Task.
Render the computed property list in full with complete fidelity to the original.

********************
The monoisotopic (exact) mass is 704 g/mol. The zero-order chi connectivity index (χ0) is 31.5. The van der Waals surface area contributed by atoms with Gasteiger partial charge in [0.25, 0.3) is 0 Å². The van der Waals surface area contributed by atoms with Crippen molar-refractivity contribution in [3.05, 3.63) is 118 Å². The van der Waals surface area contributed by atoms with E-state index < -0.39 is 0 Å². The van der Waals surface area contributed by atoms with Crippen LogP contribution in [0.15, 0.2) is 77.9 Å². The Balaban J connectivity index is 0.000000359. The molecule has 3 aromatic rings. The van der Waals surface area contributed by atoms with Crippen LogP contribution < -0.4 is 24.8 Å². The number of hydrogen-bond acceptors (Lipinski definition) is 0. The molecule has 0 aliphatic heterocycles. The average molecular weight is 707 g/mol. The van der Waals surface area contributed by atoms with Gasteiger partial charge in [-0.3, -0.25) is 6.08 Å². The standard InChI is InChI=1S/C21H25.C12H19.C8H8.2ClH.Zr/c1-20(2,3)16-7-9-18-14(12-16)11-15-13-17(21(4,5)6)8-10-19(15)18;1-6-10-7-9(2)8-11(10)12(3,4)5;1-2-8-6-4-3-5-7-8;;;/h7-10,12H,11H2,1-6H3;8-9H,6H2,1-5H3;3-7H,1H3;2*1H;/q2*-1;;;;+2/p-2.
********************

The monoisotopic (exact) mass is 704 g/mol. The zero-order chi connectivity index (χ0) is 31.5. The van der Waals surface area contributed by atoms with Gasteiger partial charge in [0.25, 0.3) is 0 Å². The van der Waals surface area contributed by atoms with Crippen molar-refractivity contribution in [3.05, 3.63) is 118 Å². The van der Waals surface area contributed by atoms with E-state index < -0.39 is 0 Å². The van der Waals surface area contributed by atoms with Crippen LogP contribution in [0.15, 0.2) is 77.9 Å². The Balaban J connectivity index is 0.000000359. The molecule has 3 aromatic rings. The van der Waals surface area contributed by atoms with Crippen LogP contribution < -0.4 is 24.8 Å². The number of hydrogen-bond acceptors (Lipinski definition) is 0. The molecule has 0 aliphatic heterocycles. The average molecular weight is 707 g/mol. The van der Waals surface area contributed by atoms with Gasteiger partial charge in [-0.3, -0.25) is 6.08 Å². The standard InChI is InChI=1S/C21H25.C12H19.C8H8.2ClH.Zr/c1-20(2,3)16-7-9-18-14(12-16)11-15-13-17(21(4,5)6)8-10-19(15)18;1-6-10-7-9(2)8-11(10)12(3,4)5;1-2-8-6-4-3-5-7-8;;;/h7-10,12H,11H2,1-6H3;8-9H,6H2,1-5H3;3-7H,1H3;2*1H;/q2*-1;;;;+2/p-2.